What is inflammatory arthritis?
Patients come to see me with inflammatory arthritis; this is a condition that causes pain, morning stiffness and can also lead to joint damage, if not treated.
There are lots of different types of inflammatory arthritis. Probably the commonest type is rheumatoid arthritis, which affects about 1% of the population. Rheumatoid arthritis usually starts in your 30s or 50s and often starts in the small joints of the hands and the feet. The joint become stiff in the morning for more than one hour and become painful and swollen.
Depending on the distribution of the joints involved, we can usually decide what type of inflammatory arthritis is causing the pain and swelling.
It’s very important to treat these conditions as early as possible; if untreated, they can lead to permanent joint damage. Starting medication early can arrest progression and abrogate the need for joint replacement surgery.
With modern treatment, we can often put patients into remission. What that means is that patients take medicines to suppress the inflammation and in time, the condition goes away.
These include psoriatic arthritis, which is a type of arthritis that affects up to 30% of people who have a skin condition called psoriasis.
Psoriasis causes a scaling rash on the elbows, knees and trunk and can also cause flaking of the scalp. The inflammatory arthritis can either affect the spine and sacroiliac joints or can involve the peripheral joints. It tends to cause asymmetric joint involvement. It can also cause tendonitis and enthesitis.
This is a separate condition, where patients develop inflammation in the spine and it often involves the large joints rather than the small joints.
Patients may also get inflammation in their spine, specifically the sacroiliac joints, which are the joints where the pelvis joins onto the base of the spine. Ankylosing spondylitis can also affect other joints in the spine. It usually starts with back pain below the age of 40 and is associated with significant morning stiffness in the spine. It often wakes patients in the middle of the night with stiffness or pain in the buttocks.
There are different ways to differentiate between these conditions. Patients come to visit me, and they will often sit and have a chat for 20 minutes; your medical history is quite important in soliciting what is actually the cause of your symptoms.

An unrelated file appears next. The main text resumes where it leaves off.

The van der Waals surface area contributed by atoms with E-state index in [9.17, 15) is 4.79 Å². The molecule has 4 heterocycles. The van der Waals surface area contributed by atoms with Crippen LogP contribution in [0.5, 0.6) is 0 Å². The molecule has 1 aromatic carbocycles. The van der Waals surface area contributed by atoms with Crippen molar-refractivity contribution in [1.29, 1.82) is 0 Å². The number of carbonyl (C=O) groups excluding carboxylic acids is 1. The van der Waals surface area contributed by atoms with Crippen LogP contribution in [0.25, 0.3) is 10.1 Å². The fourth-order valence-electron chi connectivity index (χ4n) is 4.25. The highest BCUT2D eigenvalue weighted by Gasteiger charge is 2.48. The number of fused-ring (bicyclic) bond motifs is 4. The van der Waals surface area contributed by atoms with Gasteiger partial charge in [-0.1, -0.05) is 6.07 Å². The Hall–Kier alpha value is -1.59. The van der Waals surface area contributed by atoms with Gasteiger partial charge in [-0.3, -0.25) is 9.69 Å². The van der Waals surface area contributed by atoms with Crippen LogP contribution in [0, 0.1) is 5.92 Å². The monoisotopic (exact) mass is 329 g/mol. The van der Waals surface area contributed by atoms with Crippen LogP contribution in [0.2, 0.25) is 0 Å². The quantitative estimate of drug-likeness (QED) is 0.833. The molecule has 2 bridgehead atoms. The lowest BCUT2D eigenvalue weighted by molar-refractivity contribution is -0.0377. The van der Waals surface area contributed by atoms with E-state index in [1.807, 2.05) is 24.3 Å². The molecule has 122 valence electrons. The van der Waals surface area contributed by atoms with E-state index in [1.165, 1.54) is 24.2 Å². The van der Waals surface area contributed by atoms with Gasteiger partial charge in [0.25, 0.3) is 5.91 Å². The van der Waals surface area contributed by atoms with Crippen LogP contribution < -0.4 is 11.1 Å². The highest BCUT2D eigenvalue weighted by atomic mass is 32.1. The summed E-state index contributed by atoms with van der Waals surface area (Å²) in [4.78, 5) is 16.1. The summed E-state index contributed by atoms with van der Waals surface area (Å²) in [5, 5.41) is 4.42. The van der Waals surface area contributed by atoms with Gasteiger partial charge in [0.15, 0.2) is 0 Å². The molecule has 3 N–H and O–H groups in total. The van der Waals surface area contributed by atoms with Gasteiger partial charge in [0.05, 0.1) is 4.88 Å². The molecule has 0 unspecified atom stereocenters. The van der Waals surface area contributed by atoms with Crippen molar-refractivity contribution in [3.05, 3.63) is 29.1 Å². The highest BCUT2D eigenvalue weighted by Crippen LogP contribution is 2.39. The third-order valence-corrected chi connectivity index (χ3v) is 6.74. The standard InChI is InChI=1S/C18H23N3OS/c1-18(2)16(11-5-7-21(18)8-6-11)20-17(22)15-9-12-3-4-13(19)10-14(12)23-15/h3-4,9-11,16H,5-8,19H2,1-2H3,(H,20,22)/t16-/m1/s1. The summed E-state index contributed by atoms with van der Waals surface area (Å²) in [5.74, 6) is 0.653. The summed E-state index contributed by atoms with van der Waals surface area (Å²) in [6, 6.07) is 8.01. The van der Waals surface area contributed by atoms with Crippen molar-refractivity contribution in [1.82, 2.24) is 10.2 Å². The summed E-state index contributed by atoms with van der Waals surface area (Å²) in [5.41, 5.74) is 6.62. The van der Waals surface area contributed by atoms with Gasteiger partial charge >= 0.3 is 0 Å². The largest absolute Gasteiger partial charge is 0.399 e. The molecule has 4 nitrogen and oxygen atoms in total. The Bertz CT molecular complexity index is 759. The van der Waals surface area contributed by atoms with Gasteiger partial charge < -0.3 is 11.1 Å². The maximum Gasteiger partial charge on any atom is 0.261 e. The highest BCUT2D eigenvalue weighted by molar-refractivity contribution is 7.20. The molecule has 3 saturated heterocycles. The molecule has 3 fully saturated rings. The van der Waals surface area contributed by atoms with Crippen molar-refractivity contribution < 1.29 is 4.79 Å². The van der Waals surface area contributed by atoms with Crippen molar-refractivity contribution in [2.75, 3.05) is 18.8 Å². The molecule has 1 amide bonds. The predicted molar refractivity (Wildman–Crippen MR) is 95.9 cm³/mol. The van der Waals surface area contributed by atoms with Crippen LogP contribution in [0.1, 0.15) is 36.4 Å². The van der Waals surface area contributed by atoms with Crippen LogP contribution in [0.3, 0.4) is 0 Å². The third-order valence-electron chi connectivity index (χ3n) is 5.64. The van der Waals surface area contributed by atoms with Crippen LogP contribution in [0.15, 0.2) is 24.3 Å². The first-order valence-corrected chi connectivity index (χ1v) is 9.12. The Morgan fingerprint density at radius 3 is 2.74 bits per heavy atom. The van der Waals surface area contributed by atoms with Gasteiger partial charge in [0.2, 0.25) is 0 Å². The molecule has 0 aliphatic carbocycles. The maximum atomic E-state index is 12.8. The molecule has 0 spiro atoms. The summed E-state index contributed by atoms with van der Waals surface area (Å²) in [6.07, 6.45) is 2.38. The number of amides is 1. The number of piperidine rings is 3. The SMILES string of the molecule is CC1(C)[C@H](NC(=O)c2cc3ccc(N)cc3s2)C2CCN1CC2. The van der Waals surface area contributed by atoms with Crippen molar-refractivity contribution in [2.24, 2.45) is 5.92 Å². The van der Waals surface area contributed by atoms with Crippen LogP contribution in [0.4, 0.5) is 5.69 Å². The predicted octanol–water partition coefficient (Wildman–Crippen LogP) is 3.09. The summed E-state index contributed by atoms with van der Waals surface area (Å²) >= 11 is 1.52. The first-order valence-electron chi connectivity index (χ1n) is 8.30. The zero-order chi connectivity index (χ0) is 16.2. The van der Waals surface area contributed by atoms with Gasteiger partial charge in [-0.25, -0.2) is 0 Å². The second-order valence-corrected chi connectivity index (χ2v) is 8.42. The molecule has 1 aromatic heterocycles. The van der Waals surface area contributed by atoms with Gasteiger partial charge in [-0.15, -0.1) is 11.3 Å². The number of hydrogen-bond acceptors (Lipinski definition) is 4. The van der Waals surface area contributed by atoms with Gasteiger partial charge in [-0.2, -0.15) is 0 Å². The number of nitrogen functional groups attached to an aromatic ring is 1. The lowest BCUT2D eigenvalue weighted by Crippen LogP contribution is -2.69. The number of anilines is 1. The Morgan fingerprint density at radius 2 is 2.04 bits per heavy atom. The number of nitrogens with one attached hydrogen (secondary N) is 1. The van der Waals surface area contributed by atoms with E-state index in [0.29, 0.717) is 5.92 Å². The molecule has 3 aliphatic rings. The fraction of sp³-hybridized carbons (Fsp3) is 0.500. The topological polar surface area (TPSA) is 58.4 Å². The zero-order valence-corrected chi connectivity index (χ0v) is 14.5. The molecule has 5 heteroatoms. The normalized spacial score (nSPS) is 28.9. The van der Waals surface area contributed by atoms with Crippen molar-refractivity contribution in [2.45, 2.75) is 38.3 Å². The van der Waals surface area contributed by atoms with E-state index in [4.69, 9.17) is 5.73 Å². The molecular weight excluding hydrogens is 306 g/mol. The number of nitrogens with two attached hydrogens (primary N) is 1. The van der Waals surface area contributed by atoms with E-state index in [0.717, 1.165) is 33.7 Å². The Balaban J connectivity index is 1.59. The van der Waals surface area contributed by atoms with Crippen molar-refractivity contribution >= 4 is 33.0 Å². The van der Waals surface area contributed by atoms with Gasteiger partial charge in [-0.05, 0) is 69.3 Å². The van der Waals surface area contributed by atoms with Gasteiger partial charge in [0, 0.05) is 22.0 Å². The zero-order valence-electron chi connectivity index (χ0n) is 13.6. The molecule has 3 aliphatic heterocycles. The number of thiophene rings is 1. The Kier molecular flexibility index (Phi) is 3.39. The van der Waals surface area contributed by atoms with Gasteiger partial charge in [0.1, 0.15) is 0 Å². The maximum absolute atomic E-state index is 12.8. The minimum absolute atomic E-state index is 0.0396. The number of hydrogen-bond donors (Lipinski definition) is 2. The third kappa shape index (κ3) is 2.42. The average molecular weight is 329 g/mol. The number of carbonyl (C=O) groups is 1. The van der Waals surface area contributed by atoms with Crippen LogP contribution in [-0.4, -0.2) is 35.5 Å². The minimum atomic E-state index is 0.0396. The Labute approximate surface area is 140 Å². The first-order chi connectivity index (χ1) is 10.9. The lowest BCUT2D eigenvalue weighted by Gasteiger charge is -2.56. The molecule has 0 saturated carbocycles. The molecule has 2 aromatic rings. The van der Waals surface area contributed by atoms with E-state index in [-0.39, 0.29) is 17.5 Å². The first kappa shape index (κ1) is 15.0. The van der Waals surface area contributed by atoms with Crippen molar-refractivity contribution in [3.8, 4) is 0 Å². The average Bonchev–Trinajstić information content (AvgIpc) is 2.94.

I’ll listen to you to ensure that you can get across what is causing your problem. I will then examine you. This usually involves you getting undressed to have all your joints and skin examined. A thorough physical examination is carried out including listening to your heart and lungs, as autoimmune disease can involve organs other that the joints. Conditions that cause arthritis can often cause systemic manifestations which may give a clue to the diagnosis.
After your appointment, you may also have blood tests, X-rays and scans on the same day.
If you require an MRI scan to look at a joint that is particularly inflamed, this can usually be organised very quickly; sometimes you’ll come back for some additional investigations depending on your preference.
If one joint is particularly swollen, I can aspirate that and take some fluid from the joint for diagnostic purposes and inject it with some steroid and anaesthetic on the same day. This simple procedure will often give enormous almost immediate relief. The benefits of the injection can often last for several months.
We’ll give around 95% of patients some form of treatment on the same day. The treatment that we offer in rheumatology is often medication; we have a pharmacist on site, too, so you can pick up your medication on the same day.
If you require a steroid injection into the joint, or an intramuscular injection, which is an injection which gives benefit to many joints, these can be done at your first appointment. These short treatments can settle the condition that is causing your joint pain while we’re working out what is causing the problem.
In some cases, it’s quite obvious from the first appointment that it’s rheumatoid arthritis, psoriatic arthritis or ankylosing spondylitis. In those cases, we might start you on a drug called a disease modifying drug to control your condition until it’s in remission.
We would look at reducing the dose of the drug you’re taking to maintain the improvement and in some cases to stop the drug completely.
In terms of aftercare, you would usually return to see us between one and two weeks after the initial appointment. This is to allow time to see how things settle or have improved. We’ll then decide at that point which other drugs you may require.
We would carry on seeing you approximately every four to eight weeks, until your condition has either improved or you are in remission. In people with rheumatoid arthritis, a single appointment and a single follow-up is all that’s required, to reach your diagnosis.
A vast majority of patients with all of these conditions now enjoy a very good quality of life. We aim to try and put your disease into remission as quickly as possible.